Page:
The Psychology of Selling Backup Like a Pro

Ever feel like your backup solution pitches are falling on deaf ears? Ignite instant attention and urgency with these 5 psychological triggers. 

Our minds are like intricate mazes, relying on personal experiences, preferences, and mental shortcuts to navigate decisions. These mental shortcuts, known as cognitive biases, can be your secret weapon in closing the deal. 

Want to sell backup like a pro?
Dive into these 5 ways to break through the status quo with a bit of psychology. 

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1. Loss Aversion

Highlight the pain of losing data. 

A study by renowned psychologists, Amos Tversky and Daniel Kahneman, once found that losing $100 is twice as painful for people as the pleasure of earning $100.

You would expect that both outcomes would cause the same reaction, right? In reality, people prefer avoiding losses over gaining equivalent benefits.  

Ask your customer:

"How would your business be affected if important files, data, or emails got deleted?"

By posing this question, you emphasize the severe consequences of data loss, making clients acutely aware of what they could lose. This awareness drives them to at least consider the need for a robust backup system.

2. Availability Heuristic

Use recent examples to show risks.

The availability heuristic makes people overestimate the likelihood of events based on how easily they recall similar incidents. 

Ask your customer:

"What does an hour of downtime cost you in terms of lost revenue?"

Naturally, this question punches harder if your customer has experienced downtime in recent memory. In such cases, the threat of downtime feels immediate and urgent, nudging your customer towards a backup solution to prevent similar scenarios.

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3. Anchoring Effect

Set high expectations for quick data recovery. 

The anchoring effect occurs when people rely heavily on the first piece of information they receive (the "anchor") when making decisions.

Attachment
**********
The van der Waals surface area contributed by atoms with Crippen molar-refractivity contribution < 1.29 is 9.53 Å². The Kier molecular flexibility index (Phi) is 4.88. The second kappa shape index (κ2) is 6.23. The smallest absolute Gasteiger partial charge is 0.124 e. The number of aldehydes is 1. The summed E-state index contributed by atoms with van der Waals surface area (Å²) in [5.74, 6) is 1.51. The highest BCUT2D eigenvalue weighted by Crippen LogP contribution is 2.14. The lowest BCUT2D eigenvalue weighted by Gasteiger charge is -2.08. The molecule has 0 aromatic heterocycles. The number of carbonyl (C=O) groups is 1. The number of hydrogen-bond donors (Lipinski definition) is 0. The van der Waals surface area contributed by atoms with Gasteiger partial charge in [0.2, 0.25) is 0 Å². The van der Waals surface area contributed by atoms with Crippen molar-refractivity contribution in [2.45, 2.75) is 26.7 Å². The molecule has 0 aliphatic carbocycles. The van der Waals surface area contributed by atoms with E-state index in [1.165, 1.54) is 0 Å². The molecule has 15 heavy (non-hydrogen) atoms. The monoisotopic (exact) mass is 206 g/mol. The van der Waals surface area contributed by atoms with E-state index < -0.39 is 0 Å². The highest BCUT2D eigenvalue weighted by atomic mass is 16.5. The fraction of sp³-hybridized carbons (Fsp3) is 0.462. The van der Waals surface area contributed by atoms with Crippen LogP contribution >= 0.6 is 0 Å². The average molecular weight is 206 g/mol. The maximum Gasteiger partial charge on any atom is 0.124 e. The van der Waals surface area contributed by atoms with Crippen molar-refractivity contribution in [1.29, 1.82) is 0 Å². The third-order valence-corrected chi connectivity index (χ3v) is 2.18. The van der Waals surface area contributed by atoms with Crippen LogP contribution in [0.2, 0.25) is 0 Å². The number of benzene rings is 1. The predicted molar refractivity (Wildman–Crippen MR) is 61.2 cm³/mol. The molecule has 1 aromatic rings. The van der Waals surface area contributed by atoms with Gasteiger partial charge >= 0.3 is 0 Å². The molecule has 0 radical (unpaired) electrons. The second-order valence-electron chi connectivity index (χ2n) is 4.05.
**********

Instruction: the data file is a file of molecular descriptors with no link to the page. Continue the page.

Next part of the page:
Ask your customer:

"How quickly can you retrieve data from a backup if someone deletes important files?"

This question sets an expectation for quick recovery times. Customers will then anchor their expectations to this prompt, recognizing the value of an efficient backup system compared to an inefficient or non-existent one.

4. Status Quo Bias

Challenge existing systems.

Change is hard. Status quo bias is the preference to keep things the same rather than introducing something new. Therefore, you will have to challenge current systems to bypass the status quo bias. 

Ask your customer:

"Do you have an overview of how you can lose data and files?"

This is an effective way to ask because people don't wake up in the morning and expect to lose their data. By asking this question, you challenge the complacency of your customer's current backup solution and introduces the idea that their data management might not be sufficient.

5. Confirmation Bias

Confirm the need for reliable backups. 

Confirmation bias is the tendency for people to search for, interpret, and remember information that confirms one's assumptions. 

Ask your customer:

"Have you recently tested your backup and recovery processes?"

This prompts customers to reflect on their backup practices. Either way, it validates the necessity of a dependable backup system: 

  • If your customer recently performed a backup test and found gaps, it confirms their need for improvement.
  • If they haven’t tested recently, it highlights a potential oversight. 
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Selling backup as a service can be challenging, especially if your customers have never experienced downtime. It's akin to selling an alarm system to someone who has never had a burglary.

To make backup solutions compelling, relevant, and urgent, leverage the 5 cognitive biases from this article in your sales conversations.

By doing so, you can help clients better understand the necessity of investing in a reliable backup solution.

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